©2016 Naomi Baltuck

Click here for more interpretations of The Weekly Travel Theme.

My Hero!

Sometimes we are fortunate enough to have the time and space to look at our lives…

…and the people we share them with.  I’ve spent well over half my life with Thom.

He is such a good sport…and pretty darn cute too.

He has put up with all my quirks, neuroses and annoying habits all these years…

…which is probably a little like being married to Lucy Ricardo.

Come to think of it, he’s always quick to jump on board the family bandwagon.

But he is a calm voice on whom the kids and I can depend for a fresh perspective.

Such a gentle and compassionate soul.

He is my playmate…

…my safe harbor…

the father of my children…and it shows.

And in this world of uncertainty…

…the kids and I know he is always there to catch us should we fall.

We would follow him anywhere.

Anywhere!

 

And that means anywhere!

My friend.

My love.

 

 My prince.

Dear Thom, here’s wishing you a Happy Birthday, and many more!

All words and images copyright Naomi Baltuck.

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Out in the World

 We went to Sighosora, Romania…

…and stayed in the Old Town.

In the passage to the courtyard we found a nest, with two baby birds huddled nearby.

There had been a fierce windstorm the previous night that must have blown the nest from its nook in the wall, our Romanian host told us when delivering the key to our flat.  My husband Thom replaced the nest, but when he tried to return the birds to the nest….

…he discovered two of their legs were tightly bound together by a long blond hair–nesting material gone terribly wrong.

We had a knife, our tiny blunt-nosed travel scissors, and a larger pair of scissors scrounged from the kitchen.  Thom and our son Eli hoped to separate the birds with a quick snip.  But the hair had been there for a long time, the legs were swollen around it, and every effort set the birds fluttering in a panic, which we feared would cause further damage.  Our host wished us good luck, and left for work.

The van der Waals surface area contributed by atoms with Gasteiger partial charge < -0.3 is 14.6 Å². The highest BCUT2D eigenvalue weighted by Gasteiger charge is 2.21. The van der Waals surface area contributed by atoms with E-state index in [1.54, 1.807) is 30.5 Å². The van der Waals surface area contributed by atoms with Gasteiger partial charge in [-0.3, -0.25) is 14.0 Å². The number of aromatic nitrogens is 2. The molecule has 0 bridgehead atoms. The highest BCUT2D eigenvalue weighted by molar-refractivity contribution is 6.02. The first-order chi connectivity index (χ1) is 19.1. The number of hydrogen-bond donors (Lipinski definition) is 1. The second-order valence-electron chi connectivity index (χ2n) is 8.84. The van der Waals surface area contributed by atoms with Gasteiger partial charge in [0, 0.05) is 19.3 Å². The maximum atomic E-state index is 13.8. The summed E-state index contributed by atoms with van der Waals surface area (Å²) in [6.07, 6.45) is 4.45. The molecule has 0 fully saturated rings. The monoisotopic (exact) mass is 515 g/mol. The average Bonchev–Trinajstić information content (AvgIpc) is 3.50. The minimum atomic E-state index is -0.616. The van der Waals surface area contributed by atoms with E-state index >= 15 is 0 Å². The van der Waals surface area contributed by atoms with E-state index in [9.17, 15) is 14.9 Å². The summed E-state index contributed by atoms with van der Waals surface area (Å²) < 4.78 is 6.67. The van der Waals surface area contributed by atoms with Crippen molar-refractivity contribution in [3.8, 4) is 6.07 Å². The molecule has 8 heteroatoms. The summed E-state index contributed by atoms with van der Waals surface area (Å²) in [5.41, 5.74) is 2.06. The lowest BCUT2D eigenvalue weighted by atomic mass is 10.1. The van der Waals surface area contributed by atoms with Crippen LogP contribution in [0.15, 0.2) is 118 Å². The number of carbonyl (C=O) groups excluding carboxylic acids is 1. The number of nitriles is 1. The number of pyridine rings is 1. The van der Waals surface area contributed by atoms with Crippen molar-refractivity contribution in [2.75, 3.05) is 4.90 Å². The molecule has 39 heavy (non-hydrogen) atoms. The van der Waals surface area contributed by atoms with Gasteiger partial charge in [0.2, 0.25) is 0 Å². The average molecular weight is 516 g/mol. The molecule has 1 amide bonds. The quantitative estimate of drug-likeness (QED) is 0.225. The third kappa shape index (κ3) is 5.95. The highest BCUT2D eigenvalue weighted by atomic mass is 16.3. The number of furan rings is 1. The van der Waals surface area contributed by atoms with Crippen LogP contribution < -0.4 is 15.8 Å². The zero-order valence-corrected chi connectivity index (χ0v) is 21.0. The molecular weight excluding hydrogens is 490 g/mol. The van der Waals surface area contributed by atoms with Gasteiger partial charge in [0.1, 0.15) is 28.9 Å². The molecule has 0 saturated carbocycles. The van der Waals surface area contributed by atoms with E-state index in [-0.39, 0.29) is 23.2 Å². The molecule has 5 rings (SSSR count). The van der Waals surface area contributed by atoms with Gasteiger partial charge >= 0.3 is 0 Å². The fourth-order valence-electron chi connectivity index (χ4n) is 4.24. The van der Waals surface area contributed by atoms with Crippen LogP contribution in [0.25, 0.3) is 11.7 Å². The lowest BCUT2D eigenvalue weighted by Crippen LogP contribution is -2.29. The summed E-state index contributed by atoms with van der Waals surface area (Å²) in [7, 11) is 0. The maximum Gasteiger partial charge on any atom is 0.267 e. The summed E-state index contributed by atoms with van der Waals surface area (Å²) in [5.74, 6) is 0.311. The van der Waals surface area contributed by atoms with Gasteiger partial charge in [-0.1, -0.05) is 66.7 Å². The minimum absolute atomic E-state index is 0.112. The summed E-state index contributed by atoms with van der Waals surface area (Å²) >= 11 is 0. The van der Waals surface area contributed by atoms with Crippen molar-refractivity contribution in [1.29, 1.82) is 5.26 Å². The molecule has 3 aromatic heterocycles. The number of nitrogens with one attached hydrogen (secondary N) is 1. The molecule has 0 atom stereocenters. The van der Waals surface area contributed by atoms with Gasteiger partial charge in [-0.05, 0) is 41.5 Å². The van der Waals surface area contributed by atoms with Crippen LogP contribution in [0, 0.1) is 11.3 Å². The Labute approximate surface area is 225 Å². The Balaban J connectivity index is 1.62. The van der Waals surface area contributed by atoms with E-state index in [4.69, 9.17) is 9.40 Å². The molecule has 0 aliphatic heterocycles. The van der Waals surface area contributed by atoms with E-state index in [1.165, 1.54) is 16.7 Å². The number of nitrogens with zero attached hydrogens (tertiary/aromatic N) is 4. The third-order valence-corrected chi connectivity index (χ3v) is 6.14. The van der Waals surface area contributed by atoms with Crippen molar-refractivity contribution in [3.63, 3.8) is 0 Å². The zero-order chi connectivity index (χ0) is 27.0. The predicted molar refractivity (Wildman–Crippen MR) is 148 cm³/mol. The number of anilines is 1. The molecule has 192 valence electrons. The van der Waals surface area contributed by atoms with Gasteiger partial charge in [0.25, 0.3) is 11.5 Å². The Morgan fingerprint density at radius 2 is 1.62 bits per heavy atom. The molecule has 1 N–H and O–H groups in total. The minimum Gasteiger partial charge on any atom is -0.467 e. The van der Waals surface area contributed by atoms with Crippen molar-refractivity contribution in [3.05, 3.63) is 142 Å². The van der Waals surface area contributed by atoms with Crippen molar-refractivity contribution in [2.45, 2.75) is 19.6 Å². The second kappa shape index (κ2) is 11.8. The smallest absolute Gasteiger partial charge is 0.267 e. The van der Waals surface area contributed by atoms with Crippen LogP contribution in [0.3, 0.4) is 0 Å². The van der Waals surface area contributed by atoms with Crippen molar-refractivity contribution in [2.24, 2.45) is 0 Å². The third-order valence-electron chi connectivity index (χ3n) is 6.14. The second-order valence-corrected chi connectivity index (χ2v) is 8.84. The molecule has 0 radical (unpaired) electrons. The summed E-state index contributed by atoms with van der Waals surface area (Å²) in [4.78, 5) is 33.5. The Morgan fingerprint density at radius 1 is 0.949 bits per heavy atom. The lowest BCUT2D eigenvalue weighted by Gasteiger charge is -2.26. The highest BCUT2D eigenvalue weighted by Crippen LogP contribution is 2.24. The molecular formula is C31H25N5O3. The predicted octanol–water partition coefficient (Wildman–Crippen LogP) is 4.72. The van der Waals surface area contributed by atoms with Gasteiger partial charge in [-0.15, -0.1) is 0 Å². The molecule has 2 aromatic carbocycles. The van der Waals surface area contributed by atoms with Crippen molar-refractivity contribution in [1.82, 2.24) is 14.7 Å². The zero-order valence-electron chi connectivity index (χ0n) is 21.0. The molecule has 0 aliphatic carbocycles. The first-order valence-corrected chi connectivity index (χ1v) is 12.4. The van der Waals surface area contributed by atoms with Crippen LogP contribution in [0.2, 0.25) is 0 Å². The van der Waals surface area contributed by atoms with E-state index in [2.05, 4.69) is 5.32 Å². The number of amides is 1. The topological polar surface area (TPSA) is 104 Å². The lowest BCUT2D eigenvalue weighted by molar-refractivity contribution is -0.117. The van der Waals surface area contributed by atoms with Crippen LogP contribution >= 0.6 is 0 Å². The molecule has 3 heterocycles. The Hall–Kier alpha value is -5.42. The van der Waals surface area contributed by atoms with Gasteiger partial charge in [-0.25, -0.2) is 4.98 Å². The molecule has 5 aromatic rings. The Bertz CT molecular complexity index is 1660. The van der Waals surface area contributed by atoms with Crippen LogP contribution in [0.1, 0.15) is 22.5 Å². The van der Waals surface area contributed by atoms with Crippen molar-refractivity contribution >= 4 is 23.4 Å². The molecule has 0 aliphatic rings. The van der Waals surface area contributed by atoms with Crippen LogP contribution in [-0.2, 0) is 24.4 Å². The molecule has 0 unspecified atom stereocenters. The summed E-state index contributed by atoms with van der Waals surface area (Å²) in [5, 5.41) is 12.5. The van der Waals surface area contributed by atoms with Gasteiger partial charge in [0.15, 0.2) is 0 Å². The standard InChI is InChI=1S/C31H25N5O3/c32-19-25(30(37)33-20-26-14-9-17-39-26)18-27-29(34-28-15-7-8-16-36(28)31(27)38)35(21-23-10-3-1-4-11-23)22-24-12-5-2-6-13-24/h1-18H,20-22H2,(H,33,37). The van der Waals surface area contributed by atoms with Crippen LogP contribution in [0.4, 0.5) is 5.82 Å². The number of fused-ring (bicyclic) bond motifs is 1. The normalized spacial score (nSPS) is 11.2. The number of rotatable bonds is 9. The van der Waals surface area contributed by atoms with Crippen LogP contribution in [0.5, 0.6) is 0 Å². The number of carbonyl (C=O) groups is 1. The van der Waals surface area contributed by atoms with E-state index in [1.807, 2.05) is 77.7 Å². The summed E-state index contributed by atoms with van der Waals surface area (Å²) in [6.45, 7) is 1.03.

We felt helpless.  We were there for only one night.  To whom could we hand off these birds? We could return them to the nest and let nature take its course–a slow and painful death by starvation and infection.  Or should we put them out of their misery?  The only other possible solution was harsh.  If we did nothing, both birds would surely die.  By amputating one leg, one bird would likely die, but the other might have a fighting chance.  One delicate leg was unresponsive to the touch, probably already broken.  Eli braced himself and severed the mangled leg, cutting through the hair.  Immediately both birds were free and fluttered off.

The one-legged bird landed on the ground nearby.

The stronger one fluttered all the way to the far side of the courtyard.

We heard a cackling overhead.  Even without the family resemblance, we recognized an anxious mother, calling to her babies from the rooftop.  We felt a glimmer of hope–their mother might yet take them back under her wing!

But our presence made her nervous, so we watched from inside, then left to explore the area.

By suppertime, the stronger bird had flown up to a perch in the courtyard…

…high enough to be safe from hungry cats.

The other remained quietly earthbound.  We wondered what the morning would bring.

The next day, the stronger of the two was gone, as was its mother.  The injured bird remained, probably abandoned as a lost cause by its family.  We checked back only moments later to discover the one-legged bird was now gone without a trace.  In a laundry room off the courtyard were two domestic workers.  Could they have removed the bird like a piece of litter?  Or perhaps a crow had carried it off to feed to its babies.

Out in the world, we often catch glimpses of a story, or a life.  Sometimes they are as sweet as a single drop of honey.

Others are stories of sorrow and want.